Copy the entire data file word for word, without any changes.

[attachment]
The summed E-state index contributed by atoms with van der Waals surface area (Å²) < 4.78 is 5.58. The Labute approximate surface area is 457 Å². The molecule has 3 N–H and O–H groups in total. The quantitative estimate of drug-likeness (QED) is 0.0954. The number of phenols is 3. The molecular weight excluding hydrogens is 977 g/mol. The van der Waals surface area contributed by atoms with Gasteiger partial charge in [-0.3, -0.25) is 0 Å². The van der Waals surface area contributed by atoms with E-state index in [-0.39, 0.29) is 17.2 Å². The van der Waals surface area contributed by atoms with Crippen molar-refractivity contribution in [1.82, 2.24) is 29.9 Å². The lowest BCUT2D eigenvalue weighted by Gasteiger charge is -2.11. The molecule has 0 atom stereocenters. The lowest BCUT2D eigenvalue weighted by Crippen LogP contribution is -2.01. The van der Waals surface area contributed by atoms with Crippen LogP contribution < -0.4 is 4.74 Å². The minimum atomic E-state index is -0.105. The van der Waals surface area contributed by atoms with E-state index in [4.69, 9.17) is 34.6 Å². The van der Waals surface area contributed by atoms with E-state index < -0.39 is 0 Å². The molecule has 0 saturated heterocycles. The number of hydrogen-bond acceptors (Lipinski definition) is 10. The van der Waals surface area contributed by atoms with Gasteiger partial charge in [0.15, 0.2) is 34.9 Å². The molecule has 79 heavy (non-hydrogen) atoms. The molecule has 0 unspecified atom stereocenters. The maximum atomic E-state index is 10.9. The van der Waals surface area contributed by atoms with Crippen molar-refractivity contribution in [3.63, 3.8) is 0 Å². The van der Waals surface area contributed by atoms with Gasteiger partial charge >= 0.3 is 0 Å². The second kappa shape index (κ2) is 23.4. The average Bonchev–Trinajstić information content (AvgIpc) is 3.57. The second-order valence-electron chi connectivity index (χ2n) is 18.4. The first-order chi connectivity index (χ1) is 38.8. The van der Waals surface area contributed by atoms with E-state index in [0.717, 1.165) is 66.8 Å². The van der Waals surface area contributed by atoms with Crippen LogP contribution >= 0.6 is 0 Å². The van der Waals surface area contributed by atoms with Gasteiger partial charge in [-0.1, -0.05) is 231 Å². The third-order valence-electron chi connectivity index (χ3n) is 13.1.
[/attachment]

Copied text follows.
The summed E-state index contributed by atoms with van der Waals surface area (Å²) < 4.78 is 5.58. The Labute approximate surface area is 457 Å². The molecule has 3 N–H and O–H groups in total. The quantitative estimate of drug-likeness (QED) is 0.0954. The number of phenols is 3. The molecular weight excluding hydrogens is 977 g/mol. The van der Waals surface area contributed by atoms with Gasteiger partial charge in [-0.3, -0.25) is 0 Å². The van der Waals surface area contributed by atoms with E-state index in [-0.39, 0.29) is 17.2 Å². The van der Waals surface area contributed by atoms with Crippen molar-refractivity contribution in [1.82, 2.24) is 29.9 Å². The lowest BCUT2D eigenvalue weighted by Gasteiger charge is -2.11. The molecule has 0 atom stereocenters. The lowest BCUT2D eigenvalue weighted by Crippen LogP contribution is -2.01. The van der Waals surface area contributed by atoms with Crippen LogP contribution < -0.4 is 4.74 Å². The minimum atomic E-state index is -0.105. The van der Waals surface area contributed by atoms with E-state index in [4.69, 9.17) is 34.6 Å². The van der Waals surface area contributed by atoms with E-state index < -0.39 is 0 Å². The molecule has 0 saturated heterocycles. The number of hydrogen-bond acceptors (Lipinski definition) is 10. The van der Waals surface area contributed by atoms with Gasteiger partial charge in [0.15, 0.2) is 34.9 Å². The molecule has 79 heavy (non-hydrogen) atoms. The molecule has 0 unspecified atom stereocenters. The maximum atomic E-state index is 10.9. The van der Waals surface area contributed by atoms with Crippen molar-refractivity contribution in [3.63, 3.8) is 0 Å². The van der Waals surface area contributed by atoms with Gasteiger partial charge >= 0.3 is 0 Å². The second kappa shape index (κ2) is 23.4. The average Bonchev–Trinajstić information content (AvgIpc) is 3.57. The second-order valence-electron chi connectivity index (χ2n) is 18.4. The first-order chi connectivity index (χ1) is 38.8. The van der Waals surface area contributed by atoms with E-state index in [0.717, 1.165) is 66.8 Å². The van der Waals surface area contributed by atoms with Crippen LogP contribution >= 0.6 is 0 Å². The van der Waals surface area contributed by atoms with Gasteiger partial charge in [-0.1, -0.05) is 231 Å². The third-order valence-electron chi connectivity index (χ3n) is 13.1.